At the organizational level, researchers differentiate between ‘empowering organizations’ and ‘empowered organizations’: the former serves to foster psychological empowerment for individuals within that organization or otherwise influenced by that organization [47]; whereas the latter (‘empowered’) are those that “influence the larger systems of which they are a part” [29], increasing their own effectiveness in achieving goals.

Inspections makes use of crews’ previously untapped knowledge by asking them to predict the frequency of cleaning required for each gully. But further, it enables them to act on this creatively and independently, giving them the power to craft their maintenance schedules in accordance with their expertise rather than feeling like robots or slaves to inflexible routines, workers can feel competent and engaged.

Inspections, on the other hand, enables the organization to increase efficiency through strategic means while enabling the workforce to operate at a safe, healthy, realistic pace — with the added benefit that this is conducive to data accuracy. Ultimately, this has revolutionized these organizations, freeing them from a blind, cyclical cleaning regimen and enabling them to proactively target the gullies that are likely to cause unsafe road conditions.

Inspections forces users to fill in all mandatory data fields, but because the device (and the UI decisions we have made) make doing so a very quick process, users are able to complete a collection or recollection quickly, knowing that they can recollect again just as quickly if they need to make corrections.

The benefit of these metadata traces is that they enable those that manage the data (whether or not they actively manage personnel) to determine the data’s validity. We are also aware of the closer association between provenance and trust (e.g. [1, 2, 24]), which indicates that ‘provenance’ is in greater alignment with our intended design ambitions.

Integrating On-demand Fact-checking with Public Dialogue

Integrating On-demand Fact-checking with Public Dialogue

CSCW 2014 – Mobilizing for Action

Travis KripleanUniversity of Washington (acm)
Caitlin BonnarUniversity of Washington (acm)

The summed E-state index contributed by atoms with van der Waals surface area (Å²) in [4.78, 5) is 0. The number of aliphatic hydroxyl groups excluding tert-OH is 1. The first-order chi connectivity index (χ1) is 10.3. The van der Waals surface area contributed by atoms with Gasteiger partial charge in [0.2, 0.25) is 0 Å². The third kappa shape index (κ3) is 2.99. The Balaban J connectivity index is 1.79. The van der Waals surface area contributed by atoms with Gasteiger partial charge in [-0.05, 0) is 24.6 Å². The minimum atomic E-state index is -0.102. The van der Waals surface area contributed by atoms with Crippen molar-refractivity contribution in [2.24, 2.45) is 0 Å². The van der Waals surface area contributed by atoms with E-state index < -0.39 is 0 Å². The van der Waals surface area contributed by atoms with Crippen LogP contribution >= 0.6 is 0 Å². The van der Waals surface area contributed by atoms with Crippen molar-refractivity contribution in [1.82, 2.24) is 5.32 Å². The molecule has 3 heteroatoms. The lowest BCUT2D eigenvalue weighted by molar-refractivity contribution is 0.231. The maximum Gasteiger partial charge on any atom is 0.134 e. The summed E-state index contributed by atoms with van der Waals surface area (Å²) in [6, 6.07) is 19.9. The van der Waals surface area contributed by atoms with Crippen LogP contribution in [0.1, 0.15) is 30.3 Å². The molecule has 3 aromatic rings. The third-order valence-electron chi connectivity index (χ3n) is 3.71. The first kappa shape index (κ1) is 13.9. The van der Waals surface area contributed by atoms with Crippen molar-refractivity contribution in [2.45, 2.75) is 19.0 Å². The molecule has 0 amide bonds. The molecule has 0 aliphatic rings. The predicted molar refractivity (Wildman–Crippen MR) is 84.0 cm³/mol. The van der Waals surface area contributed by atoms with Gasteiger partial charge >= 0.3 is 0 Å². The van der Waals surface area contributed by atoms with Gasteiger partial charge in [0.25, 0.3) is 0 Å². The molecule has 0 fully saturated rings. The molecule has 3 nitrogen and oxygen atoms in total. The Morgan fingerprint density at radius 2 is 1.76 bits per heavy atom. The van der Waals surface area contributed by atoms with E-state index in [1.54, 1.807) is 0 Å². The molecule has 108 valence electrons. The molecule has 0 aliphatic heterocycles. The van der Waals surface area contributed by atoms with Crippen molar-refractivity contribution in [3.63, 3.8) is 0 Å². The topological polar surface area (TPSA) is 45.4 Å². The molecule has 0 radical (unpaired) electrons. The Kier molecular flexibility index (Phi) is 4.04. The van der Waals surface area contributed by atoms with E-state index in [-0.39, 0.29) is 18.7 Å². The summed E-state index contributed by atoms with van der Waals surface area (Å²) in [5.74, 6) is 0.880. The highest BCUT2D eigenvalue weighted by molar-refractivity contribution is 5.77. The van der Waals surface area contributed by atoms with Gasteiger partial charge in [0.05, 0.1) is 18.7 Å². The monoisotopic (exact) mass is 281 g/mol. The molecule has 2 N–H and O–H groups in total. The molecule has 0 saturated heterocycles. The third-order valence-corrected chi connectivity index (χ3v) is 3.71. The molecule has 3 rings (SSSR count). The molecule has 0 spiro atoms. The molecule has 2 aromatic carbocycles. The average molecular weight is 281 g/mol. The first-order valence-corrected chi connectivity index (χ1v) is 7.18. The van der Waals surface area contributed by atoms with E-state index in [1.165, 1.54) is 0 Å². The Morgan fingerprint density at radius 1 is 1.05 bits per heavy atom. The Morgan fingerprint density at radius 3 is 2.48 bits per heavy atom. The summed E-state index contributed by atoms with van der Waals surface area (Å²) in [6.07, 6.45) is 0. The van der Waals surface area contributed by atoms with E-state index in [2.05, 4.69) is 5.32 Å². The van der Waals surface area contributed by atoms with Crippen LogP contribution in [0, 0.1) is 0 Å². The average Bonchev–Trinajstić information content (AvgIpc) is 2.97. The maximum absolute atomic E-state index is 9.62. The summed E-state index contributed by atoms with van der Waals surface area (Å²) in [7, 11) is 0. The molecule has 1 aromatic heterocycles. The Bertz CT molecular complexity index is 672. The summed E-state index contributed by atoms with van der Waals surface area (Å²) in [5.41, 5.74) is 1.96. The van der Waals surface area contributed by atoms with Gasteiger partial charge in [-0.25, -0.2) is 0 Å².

Alan BorningUniversity of Washington (acm)
Bo KinneySeattle Public Library (acm)
Brian GillSeattle Pacific University (acm) <- stats guy.

Overview

A description of the development and use of a Value-Centered-Design approach to a referendum fact checking website. Users developed pro and con lists and could request a fact check, which was done by lobriarians at the Seattle Public Library.

Things to Remember

  • “Our goal is to enhance public dialogue by providing authoritative information from a trusted third party.”
  • “Crowdsourcing systems can benefit from reintroducing professionals and institutions that have been up to now omitted. As socio-technical architects, we should be combining old and new to create entirely new possibilities.”
  • The journalistic fact-checking frame did not map smoothly to librarian reference practice.
  • Clever use of simulation statistics to compensate for comment drop off as election approached.
  • Librarians are very trustworthy.
  • This is a second or third generation site, and is still incorporating lessons learned.
  • LVG – Living Voters Guide

Excerpts

We explore the design space for introducing authoritative information into public dialogue, with the goal of supporting constructive rather than confrontational discourse.

We also present a specific design and realization of an archetypal sociotechnical system of this kind, namely an on-demand fact-checking service integrated into a crowdsourced voters guide powered by deliberating citizens.

Public deliberation is challenging, requiring communicators to consider tradeoffs, listen to others, seek common ground, and be open to change given evidence.

A few interfaces such as Opinion-Space [13] and ConsiderIt [29] have demonstrated that it is possible to create lightweight communication interfaces that encourage constructive interactions when discussing difficult issues.

We describe a new approach for helping discussants decide which factual claims to trust. Specifically, we designed and deployed a fact-checking service staffed by professional librarians and integrated into a crowdsourced voters guide.

It also serves as an archetype of a more general class of systems that integrate the contributions of professionals and established institutions into what Benkler [4] calls “commons-based peer production.”